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"The government presented the first readily available opportunities for blacks to work," he said. "Alongside that history, you have a broader history of blacks and unionization. It's not a history specific to the public sector, because the public-sector union came into being after the National Labor Act was passed in the 1930s. That act regulates only private-sector unions. It was only some years after that that we had state and local governments emulate the federal act and allowed for the unionization of government workers."

Private unions, such as the United Auto Workers, have been on the decline for decades as they have lost membership, the result of attrition and globalization. Smith said that the nation's heavily unionized manufacturing sector disintegrated, and high-wage manufacturing jobs were replaced by service-industry jobs that paid 23 percent less. As private-sector unions lost power, so did public unions.

Unions: Republican Targets

"Unions have been losing membership and ground for decades, which is why private-sector membership is small," Smith said. "Republicans view this as a ripe and right moment to extend their campaign against unions, which has forced the issue into the public consciousness."

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In Wisconsin, Gov. Scott Walker and other Republican lawmakers are trying to close a $137 million budget gap by limiting public-employee collective bargaining rights and requiring workers, except police officers and firefighters, to contribute more to their pension plans and pay higher health care premiums.

In Ohio this week, the Republican-controlled House of Representatives will consider Republican Gov. John Kasich's Senate Bill 5 to cut public workers' collective bargaining rights, according to the Cleveland Plain Dealer. Last week the bill narrowly passed the Senate 17-16. Six Republicans joined all 10 Democratic senators in opposing the bill.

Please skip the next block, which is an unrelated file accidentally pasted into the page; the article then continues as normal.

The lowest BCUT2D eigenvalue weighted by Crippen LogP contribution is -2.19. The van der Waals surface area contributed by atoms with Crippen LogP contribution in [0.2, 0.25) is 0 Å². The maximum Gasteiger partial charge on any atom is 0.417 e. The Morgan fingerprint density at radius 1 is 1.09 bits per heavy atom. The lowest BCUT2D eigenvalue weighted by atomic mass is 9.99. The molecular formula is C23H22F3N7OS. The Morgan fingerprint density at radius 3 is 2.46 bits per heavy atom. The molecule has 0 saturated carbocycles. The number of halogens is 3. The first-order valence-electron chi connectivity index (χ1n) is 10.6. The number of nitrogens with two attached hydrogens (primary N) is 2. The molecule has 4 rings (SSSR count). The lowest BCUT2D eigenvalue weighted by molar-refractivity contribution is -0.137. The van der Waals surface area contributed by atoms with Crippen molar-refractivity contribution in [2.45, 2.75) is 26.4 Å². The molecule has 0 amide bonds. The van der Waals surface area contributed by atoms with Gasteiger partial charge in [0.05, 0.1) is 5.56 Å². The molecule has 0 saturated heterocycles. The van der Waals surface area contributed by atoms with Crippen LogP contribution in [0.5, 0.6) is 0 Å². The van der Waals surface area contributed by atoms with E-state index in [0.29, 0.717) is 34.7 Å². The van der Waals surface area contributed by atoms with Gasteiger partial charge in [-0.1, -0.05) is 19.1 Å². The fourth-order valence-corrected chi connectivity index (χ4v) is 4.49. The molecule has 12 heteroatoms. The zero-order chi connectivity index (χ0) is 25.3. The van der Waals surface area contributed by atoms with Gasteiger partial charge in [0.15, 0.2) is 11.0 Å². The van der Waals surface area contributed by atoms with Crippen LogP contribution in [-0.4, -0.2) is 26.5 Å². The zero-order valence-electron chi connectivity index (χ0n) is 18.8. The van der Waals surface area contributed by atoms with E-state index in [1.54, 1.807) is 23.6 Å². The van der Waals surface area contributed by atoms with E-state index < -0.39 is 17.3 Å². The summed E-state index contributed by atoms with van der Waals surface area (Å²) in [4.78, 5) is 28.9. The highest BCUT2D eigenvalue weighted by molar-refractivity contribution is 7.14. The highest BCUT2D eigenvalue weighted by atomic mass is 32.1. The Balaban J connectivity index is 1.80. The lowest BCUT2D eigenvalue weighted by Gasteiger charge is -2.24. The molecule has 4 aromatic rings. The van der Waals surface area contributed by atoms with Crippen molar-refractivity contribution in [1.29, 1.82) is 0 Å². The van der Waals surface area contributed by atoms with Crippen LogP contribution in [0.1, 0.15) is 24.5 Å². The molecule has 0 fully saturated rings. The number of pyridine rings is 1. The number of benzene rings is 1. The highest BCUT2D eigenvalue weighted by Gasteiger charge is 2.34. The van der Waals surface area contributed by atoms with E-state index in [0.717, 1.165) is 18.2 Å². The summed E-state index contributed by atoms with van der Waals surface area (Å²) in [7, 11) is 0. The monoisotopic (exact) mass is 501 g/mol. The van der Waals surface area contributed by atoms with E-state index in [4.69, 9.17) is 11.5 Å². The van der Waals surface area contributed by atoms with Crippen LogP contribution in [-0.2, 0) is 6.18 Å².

Charles Butler, a black Republican who is host of the controversial talk show The Other Side With Charles Butler, on the Chicago radio station WVON 1690 AM, lambasted the Wisconsin Democrats for fleeing the state to avoid voting on the budget-repair bill. He said they should be ousted from office.

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"When you elect legislators to represent you, there is nothing in the legislative process that says I will leave if I lose a position," Butler continued. "I'm just going to shut down and abandon my office, which is what they did … Those people are not doing their job, and they should be relieved of their duties."

He says it's a shame that unions are being abandoned, because the problem is not with the entities themselves but with leadership. Today's leadership, he says, is a bloated bureaucracy that is focused not on the needs of the rank and file but on the needs of top executives who "fly around in private jets."

"I know my father's union membership gave him equal pay with white men, and it gave us a great standard of living here in America," Butler said. "But that is not what's going on today."

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Shelton, on the other hand, scoffed at the notion that unions are bloated bureaucracies and that the so-called Fabulous 14 are un-American.

"It's not un-American at all," Shelton said in response to a question. "If the Democratic legislators were there, it would be a quorum. They are trying to buy time to find a solution. It doesn't undercut principles of their office. They are not leaving because the job is too difficult. I think they are showing great courage and a willingness to take the fight beyond walls of the chamber. That's what's important."

For her part, Harris, whose union represents 8,000 teachers, substitutes and educational-support professionals, said the fight is just beginning.

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"Blacks used to work from sunup to sundown and receive the same pay as white workers who clocked in for eight hours," said Harris, whose father was a public-sector-union member for years in his job as a corrections officer. "Unions gave us a 40-hour workweek, salary parity and other benefits. These are freedoms we fought for and won. Why let go of them so easily?"

Lynette Holloway is a Chicago-based writer. She is a former New York Times reporter and associate editor for Ebony magazine.